Cruise Still Bankable, Phoenix Still Talented – The Week in Movies
Every so often Tom Cruise returns to the summer screen to remind us that, while we may not care for him offscreen, he is a Movie Star. An Action Star. A built-in summer blockbuster waiting to happen. This is the weekend for that.
Also, Joaquin Phoenix continues in his quietly indie approach to dominating awards season, a goofy Cartoon Network TV show proves how late we are in the season, and Joan of Arc gets a musical. Huh.
Mission Impossible: Fallout
by George Wolf
Tom Cruise’s next mission — and he’ll most likely accept it — is to try and outdo the stunts he pulls in this latest Mission: Impossible entry. Good luck with that, because Fallout delivers the GD mail.
It’s an action film that hits on nearly every cylinder, thrilling enough to elevate the value of the other five films in the franchise.
Writer/director Christopher McQuarrie (a frequent Cruise collaborator) returns from 2015’s MI: Rogue Nation, leaning on that solid foundation while he ups every ante, delivering not only his most impressive work as a director, but his most complete screenplay since The Usual Suspects.
Cruise’s Ethan Hunt draws the ire of his IMF boss (Alec Baldwin) and his boss’s boss (Angela Bassett) by choosing the lives of his team (Ving Rhames, Simon Pegg) over a stash of rogue plutonium. To keep that payload from the highest bidder, they have no choice but to accept help from agent August Walker (Henry Cavill and the ‘stache that ate DC), a “kill now-ask questions later” bruiser.
Sly, self-aware references ground the film any time it’s in danger of reveling in some Bond-ish excess, with plenty of well-placed surprises that—even when they’re not that surprising—help ease the bloat of a 2 1/2 hour running time.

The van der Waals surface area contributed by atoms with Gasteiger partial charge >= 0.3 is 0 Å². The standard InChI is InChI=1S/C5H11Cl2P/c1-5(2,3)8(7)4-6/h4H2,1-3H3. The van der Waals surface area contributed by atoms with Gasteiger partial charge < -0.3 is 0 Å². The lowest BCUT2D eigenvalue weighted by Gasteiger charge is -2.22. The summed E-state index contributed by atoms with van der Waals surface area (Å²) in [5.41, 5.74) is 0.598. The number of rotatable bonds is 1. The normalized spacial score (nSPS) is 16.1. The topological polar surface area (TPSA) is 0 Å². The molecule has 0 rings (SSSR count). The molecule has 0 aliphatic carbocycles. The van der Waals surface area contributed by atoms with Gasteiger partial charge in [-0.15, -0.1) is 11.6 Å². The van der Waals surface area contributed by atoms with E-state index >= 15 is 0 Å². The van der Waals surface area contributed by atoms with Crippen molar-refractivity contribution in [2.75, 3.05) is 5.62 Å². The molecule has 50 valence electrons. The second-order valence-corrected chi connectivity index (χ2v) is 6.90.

These stunts— from rooftop to mountaintop, crowded streets to midair and beyond— are showstoppers, with Cruise so electric, a t-shirt proclaiming “movie star” would not be out of place under Hunt’s endless supply of tight black jackets.
Say what you what about the summer movie season so far, Fallout is here to make you remember how breathlessly fun it can be.
Don’t Worry, He Won’t Get Far on Foot
by Hope Madden
In case you are missing it, Joaquin Phoenix is having one hell of a year. The inarguable talent is fresh off the relentlessly wonderful You Were Never Really Here (watch it right now!). Later this year we’ll get the chance to see him in Mary Magdalene as well as Jacques Audiard’s Western, The Sisters Brothers—both films boasting extraordinary casts.
Sandwiched in between his turns as gun-for-hire (YWNRH) and Jesus (MM), the clearly versatile actor portrays quadriplegic cartoonist John Callahan in Gus Van Sant’s biopic Don’t Worry, He Won’t Get Far on Foot.
Phoenix charms and breaks hearts in equal measure as Callahan. What the actor conveys in breathtaking fashion is discovery. After Callahan’s accident, and through his fleeting moments of clear-headedness, the character affords Phoenix many opportunities to recognize, accomplish or notice things for the first time. His interaction with an adorably saucy sex therapist, for instance, is pure joy.
His is not the only wonderful performance in the film. Jonah Hill effortlessly conveys a wearied tenderness that reminds you how truly talented an actor he is. Jack Black has a small but gloriously Jack Black role, and the AA group (Udo Kier, Beth Ditto, Mark Webber, Kim Gordon and Ronnie Adrian) offer rich and interesting characters regardless of their minimal screen time.
And, while the 12-step structure feels both too stifling and too familiar for such an irreverent central figure, Van Sant bursts through that frame with a non-chronological series of vignettes and wild antics. As interesting and entertaining as these flashes are, the chaotic lack of chronology fits so poorly with the rigid timeline of the film around it that the whole feels a little like an experiment gone wrong.